Sub-Saharan Africa has uplifted itself from the two decade economic low reached in 2016, bringing a slight easing of pressure but not a return to the robust growth rates previously experienced. In the 5th edition of Nielsen Africa Prospects ranking, we look at how the countries have performed across various parameters.
Consumer confidence showed a downward trend in Q1 2016 in some countries that are reliant on oil production. In particular, confidence in the UAE and Saudi Arabia remained above the optimism baseline, but declined from the previous quarter.
Third-quarter consumer confidence declined in eight of 14 countries in the Asia-Pacific region for an overall score of 106, a regional decline of one index point from the previous quarter. Australia and South Korea each showed the biggest quarterly confidence increases in the region, while confidence declined in Taiwan, Malaysia, Hong Kong, China and Japan.
Nielsen’s African Prospects Indicator provides existing and potential investors in Africa with comprehensive insights across an extensive range of indicators, culminating in an unambiguous ranking of Sub-Saharan African countries.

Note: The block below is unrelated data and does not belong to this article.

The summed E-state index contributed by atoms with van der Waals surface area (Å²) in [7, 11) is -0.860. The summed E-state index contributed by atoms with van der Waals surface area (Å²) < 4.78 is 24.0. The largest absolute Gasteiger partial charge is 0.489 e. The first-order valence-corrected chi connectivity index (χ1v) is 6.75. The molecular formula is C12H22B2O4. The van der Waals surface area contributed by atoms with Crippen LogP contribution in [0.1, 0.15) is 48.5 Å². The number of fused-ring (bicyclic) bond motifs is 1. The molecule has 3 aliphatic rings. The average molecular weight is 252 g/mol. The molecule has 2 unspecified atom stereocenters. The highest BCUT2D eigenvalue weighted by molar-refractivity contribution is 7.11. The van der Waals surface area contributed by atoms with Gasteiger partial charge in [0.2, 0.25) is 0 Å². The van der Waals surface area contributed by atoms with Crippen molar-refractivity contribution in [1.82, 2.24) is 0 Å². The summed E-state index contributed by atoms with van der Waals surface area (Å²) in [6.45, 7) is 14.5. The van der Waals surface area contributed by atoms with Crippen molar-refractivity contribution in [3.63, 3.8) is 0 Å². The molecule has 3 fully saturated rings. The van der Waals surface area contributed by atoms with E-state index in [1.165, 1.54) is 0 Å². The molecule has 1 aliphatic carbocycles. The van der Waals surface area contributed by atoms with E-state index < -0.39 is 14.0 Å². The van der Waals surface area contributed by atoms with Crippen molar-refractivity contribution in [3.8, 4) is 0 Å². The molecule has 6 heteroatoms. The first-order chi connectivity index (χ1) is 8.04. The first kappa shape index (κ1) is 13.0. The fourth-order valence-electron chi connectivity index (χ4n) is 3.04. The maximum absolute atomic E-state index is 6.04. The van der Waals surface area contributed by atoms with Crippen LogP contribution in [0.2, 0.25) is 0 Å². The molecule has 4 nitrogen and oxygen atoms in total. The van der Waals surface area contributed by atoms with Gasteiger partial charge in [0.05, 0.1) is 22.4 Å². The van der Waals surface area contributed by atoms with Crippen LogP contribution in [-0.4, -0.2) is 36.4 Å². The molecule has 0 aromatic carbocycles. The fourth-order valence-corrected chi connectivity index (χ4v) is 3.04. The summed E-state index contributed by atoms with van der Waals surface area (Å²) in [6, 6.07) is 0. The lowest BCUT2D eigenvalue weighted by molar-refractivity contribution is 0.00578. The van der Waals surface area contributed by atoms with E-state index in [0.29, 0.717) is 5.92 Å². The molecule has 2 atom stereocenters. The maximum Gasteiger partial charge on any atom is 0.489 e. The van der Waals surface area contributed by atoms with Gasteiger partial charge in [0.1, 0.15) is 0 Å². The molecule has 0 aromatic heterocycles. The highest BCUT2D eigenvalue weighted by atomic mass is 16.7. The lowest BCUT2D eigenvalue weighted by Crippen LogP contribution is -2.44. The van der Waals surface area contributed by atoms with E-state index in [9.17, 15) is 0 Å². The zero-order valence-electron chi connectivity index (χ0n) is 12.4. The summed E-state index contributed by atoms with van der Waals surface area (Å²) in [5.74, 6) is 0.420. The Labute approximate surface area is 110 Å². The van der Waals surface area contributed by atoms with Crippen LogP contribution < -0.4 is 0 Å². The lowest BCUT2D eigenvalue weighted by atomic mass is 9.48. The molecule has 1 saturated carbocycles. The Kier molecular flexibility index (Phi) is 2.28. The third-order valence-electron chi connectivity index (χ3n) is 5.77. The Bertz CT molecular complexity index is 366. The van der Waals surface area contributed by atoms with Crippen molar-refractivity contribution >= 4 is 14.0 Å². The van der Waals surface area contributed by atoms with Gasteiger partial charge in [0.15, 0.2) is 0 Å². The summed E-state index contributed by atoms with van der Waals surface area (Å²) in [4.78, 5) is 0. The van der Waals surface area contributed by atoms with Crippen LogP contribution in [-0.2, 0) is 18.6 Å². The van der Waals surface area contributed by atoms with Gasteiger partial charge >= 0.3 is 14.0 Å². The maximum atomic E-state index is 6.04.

Consumer confidence in the second quarter of 2015 increased eight index points in Kenya to 112 and three points in Nigeria to 132—the highest score of the three countries measured in Nielsen’s mobile consumer confidence survey in sub-Saharan Africa.
Consumer confidence in the United Arab Emirates (UAE) had the highest index of five countries measured by Nielsen in Middle East/Africa region (108), but the country's confidence decreased seven points from the first quarter—the biggest quarterly decline in six years.
Consumer Confidence in the Middle East/Africa region dipped one-index point in the fourth quarter, ending 2014 with a score of 95. The score marked a five-point increase from the fourth quarter of 2013. Among the five countries measured in the region, three saw quarterly consumer confidence increases and two saw declines.
The “mass affluent” are wealthier than the average Joe but represent just 12 percent of U.S. households, making them notoriously difficult to find and engage. Fortunately, their active online presence presents an intriguing opportunity for marketers to use digital precision marketing to reach this elusive audience while protecting their privacy.
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